FR Systems’ WoolBliss™ is a premium loose wool cluster fill that provides the ultimate support, comfort and resilience. The wool in WoolBliss is carefully shorn from crossbred sheep, which freely roam amongst New Zealand expansive farmlands. New Zealand sheep are renowned for having the whitest, strongest, and cleanest wool due to a combination of climate, care and expert farming practices.
While wool is sustainable, ecologically friendly, naturally temperature regulating and dust mite resistant it can be tricky to clean. With the exception of Joma Wool most wool products cannot be laundered. Joma wool because of its prewash and crimp can be laundered in cold water and air dried. Wool clusters can be “freshened” by exposure to natural sunlight.
There are several types of foam pillows, but the most common is memory foam. Memory foam retains its shape and has a unique ability to uniformly distribute weight making it extremely comfortable. Some memory foam pillows, because of their density, are warm so temperature sensitive individuals should avoid them. It has also been reported that some types of memory foam may off gas toxic VOC’s.
Similar in structure to Latex, it is difficult to clean memory foam. Spot cleaning is the recommendation and that does not adequately disinfect the pillow.
There are several types of Polyester. Conjugated siliconized is the most popular because it’s inexpensive to produce and it is reasonably resilient and supportive. Microfibre polyester, often referred to as gel fibre, is more expensive because it requires more fill to fill a pillow’s shell. It does however produce a nice down alternative feel. While conjugated and Microfibre polyester will produce a good quality pillows their life cycle is not great, and they will flatten and develop clumps over time. While they can be laundered their properties will quickly deteriorate. Instead of washing them, a better strategy may be to just buy new ones.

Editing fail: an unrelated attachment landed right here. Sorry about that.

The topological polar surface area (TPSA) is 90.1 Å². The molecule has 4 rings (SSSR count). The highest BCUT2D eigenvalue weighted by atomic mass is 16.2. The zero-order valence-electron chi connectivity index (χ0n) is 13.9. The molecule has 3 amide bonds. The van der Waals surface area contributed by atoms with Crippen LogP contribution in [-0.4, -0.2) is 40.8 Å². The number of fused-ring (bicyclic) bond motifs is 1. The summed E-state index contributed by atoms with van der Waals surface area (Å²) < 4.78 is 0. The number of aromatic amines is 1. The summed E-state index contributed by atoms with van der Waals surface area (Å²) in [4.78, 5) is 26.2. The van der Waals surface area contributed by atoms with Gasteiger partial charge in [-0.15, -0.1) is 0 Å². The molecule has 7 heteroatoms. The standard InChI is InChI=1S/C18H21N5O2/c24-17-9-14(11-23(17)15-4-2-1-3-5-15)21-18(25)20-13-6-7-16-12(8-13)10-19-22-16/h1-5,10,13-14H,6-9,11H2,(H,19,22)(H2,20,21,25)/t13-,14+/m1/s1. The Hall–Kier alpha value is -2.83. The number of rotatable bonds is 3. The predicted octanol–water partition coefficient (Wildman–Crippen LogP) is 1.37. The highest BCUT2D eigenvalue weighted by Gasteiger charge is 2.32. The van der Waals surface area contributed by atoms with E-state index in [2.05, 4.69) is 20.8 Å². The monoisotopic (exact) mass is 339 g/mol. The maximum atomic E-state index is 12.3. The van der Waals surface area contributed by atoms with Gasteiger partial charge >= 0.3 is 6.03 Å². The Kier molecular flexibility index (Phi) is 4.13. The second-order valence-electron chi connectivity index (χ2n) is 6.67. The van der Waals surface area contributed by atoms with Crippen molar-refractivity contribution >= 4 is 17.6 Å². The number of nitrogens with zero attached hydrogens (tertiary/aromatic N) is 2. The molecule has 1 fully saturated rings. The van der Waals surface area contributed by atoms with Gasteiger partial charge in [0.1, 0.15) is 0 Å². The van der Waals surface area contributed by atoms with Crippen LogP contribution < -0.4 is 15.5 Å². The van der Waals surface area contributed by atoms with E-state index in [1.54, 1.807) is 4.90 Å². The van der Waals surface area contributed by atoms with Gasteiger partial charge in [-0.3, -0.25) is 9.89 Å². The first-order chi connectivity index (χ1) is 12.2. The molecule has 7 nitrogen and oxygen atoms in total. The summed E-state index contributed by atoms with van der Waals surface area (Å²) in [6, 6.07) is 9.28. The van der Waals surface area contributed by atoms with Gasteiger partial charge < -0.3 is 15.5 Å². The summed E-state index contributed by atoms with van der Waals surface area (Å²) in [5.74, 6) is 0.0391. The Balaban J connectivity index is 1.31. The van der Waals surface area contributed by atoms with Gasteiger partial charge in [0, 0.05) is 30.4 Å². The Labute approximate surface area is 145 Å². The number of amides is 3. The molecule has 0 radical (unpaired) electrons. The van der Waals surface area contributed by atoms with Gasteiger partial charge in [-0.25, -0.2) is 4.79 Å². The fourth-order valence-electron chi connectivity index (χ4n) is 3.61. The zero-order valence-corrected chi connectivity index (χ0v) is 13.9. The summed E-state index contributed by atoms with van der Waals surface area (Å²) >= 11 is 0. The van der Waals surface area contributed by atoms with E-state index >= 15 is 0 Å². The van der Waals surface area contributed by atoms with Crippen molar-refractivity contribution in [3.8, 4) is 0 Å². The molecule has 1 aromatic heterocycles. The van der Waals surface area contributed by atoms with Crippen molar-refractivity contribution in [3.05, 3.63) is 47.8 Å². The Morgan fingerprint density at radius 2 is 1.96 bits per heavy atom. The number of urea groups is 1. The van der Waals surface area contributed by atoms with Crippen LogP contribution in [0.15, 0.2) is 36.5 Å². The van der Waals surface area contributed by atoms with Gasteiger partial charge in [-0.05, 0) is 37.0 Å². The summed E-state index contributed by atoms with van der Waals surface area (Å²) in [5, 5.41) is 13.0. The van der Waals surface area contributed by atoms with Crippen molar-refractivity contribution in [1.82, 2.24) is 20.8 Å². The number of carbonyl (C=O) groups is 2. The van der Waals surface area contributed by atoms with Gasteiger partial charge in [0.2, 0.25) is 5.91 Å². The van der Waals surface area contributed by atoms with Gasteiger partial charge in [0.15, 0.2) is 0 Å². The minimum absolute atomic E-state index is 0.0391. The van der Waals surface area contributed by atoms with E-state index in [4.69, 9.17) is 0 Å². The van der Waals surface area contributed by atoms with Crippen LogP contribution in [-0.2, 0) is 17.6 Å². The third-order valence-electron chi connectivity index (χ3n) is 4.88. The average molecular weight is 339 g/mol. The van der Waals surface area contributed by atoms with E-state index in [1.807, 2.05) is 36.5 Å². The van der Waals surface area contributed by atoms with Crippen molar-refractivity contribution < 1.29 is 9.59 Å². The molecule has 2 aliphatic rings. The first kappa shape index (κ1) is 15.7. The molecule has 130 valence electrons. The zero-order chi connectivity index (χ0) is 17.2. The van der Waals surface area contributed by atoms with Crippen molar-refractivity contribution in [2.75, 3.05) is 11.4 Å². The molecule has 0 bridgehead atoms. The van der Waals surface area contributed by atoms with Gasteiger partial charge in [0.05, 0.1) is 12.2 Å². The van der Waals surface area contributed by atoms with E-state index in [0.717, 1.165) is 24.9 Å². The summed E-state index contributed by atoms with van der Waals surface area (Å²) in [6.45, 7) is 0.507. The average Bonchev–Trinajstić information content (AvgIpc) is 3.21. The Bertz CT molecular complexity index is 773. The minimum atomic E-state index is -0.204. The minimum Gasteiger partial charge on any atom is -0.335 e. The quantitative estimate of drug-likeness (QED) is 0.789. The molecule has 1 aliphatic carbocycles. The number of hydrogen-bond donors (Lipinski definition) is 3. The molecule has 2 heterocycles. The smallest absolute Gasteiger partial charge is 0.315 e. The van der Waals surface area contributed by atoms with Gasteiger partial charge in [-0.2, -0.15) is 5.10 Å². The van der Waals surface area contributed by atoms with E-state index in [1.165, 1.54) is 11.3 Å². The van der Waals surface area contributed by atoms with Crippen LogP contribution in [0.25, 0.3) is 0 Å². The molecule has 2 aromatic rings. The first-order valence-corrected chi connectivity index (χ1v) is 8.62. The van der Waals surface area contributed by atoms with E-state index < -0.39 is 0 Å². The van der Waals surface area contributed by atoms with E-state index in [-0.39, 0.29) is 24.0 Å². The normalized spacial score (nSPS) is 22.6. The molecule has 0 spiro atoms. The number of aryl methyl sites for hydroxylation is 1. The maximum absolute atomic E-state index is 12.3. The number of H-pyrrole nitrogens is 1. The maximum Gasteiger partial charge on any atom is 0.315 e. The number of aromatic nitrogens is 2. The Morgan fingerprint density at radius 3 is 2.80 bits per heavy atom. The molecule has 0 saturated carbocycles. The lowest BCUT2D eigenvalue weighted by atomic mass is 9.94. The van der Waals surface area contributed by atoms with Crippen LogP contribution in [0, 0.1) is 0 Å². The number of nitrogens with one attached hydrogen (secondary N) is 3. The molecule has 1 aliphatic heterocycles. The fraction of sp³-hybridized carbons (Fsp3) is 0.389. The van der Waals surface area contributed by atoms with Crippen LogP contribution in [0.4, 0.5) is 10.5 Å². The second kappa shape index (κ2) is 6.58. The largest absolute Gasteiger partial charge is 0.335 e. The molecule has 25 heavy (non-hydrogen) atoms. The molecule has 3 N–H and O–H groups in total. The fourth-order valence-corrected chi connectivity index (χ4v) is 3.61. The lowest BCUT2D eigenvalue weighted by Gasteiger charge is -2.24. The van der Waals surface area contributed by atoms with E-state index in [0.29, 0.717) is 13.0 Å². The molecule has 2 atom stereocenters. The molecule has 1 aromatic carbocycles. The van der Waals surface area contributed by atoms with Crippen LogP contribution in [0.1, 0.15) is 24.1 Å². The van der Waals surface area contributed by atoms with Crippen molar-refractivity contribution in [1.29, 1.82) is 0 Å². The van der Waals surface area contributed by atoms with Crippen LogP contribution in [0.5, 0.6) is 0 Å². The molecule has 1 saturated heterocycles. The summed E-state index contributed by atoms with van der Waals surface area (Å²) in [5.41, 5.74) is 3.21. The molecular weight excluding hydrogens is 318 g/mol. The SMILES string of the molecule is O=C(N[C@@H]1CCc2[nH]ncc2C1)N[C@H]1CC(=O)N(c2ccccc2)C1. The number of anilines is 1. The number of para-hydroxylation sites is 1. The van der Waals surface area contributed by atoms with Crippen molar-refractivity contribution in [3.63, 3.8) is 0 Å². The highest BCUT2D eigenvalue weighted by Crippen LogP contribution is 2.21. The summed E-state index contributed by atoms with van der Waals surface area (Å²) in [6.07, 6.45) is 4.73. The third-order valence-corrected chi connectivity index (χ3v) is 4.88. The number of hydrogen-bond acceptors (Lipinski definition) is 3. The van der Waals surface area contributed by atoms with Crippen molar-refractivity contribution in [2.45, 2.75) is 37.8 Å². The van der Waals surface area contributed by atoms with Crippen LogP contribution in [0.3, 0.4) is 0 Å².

Do not believe the claims that are made by the internet. Remember that hotel you stayed at that had awful pillows?
Possibly the best type of polyester is cluster fibre, also referred to as ball fibre or Dacron Comforell®. Cluster fibre is a more expensive option because it undergoes a secondary “balling” process that produces individual cluster balls. These durable polyester balls function freely to move around and rearrange itself inside the pillow. FR Systems proprietary Fusion Cluster Fibre is a state-of-the-art fibrefill product that retains its shape longer than conventional polyester fills. Fusion Fibres tiny pearl shaped polyester clustres have a hollow cross section that permits the fiber to deliver superior fill power, high loft, and bounce.
Polyester filling is inexpensive, breathable, very supportive and in general capable of making a good quality pillow. From a hygiene perspective Cluster fibre polyester is the best option as it can be repeatedly laundered. To prevent clumping and flattening, warm water wash cycles and low temperature drying is recommended.
Among the most exciting fiber developments in recent years is the creation of Staminafibre. StaminaFibre® is a hybrid blend of extended polyethylene and polyester cluster fibre that work in concert with one another to maximize fill power and loft. This revolutionary new filling material is often referred to as synthetic down. StaminaFibre® is comfortable (like down), yet hypo-allergenic and completely washable. Unlike feather, foam and polyester, bedding products like pillows and duvets remain fluffy and resilient even after repeated wash cycles. According to FR Systems principal John Lungul, StaminaFibre® was developed in response to the needs of Hotel Housekeepers. The ability to launder pillows in Hospitality environments is critical and prior to Staminafibre traditional hotel pillows had poor life cycles.
Best of all, because StaminaFibre® products last longer, they represent value. Amortize the cost of a StaminaFibre® pillow over its useful life, and you have the most economical pillow in the market.
There are many types of pillows. The mainstream most readily available pillows are all reasonably comfortable. Put differently, every filling material will make good quality, pillows, and duvets. Down and feather fill may offer the best comfort and support, but they are not easy to care for and there are animal cruelty issues with the conditions in which the birds are raised. Is comfort the most important factor in choosing a pillow?
Pillow hygiene is as important as comfort because your head rests on a pillow for 1/3 of your life, it is that simple.
FR Systems International is your place for professional fabric that can serve your every need. With over 30 years of experience in providing fire retardant, technical and industrial textiles to several fields (including medical textiles, school housing, and furniture), FR Systems will provide durable, reliable textiles for your needs. Please visit frsystems.ca for further inquiries.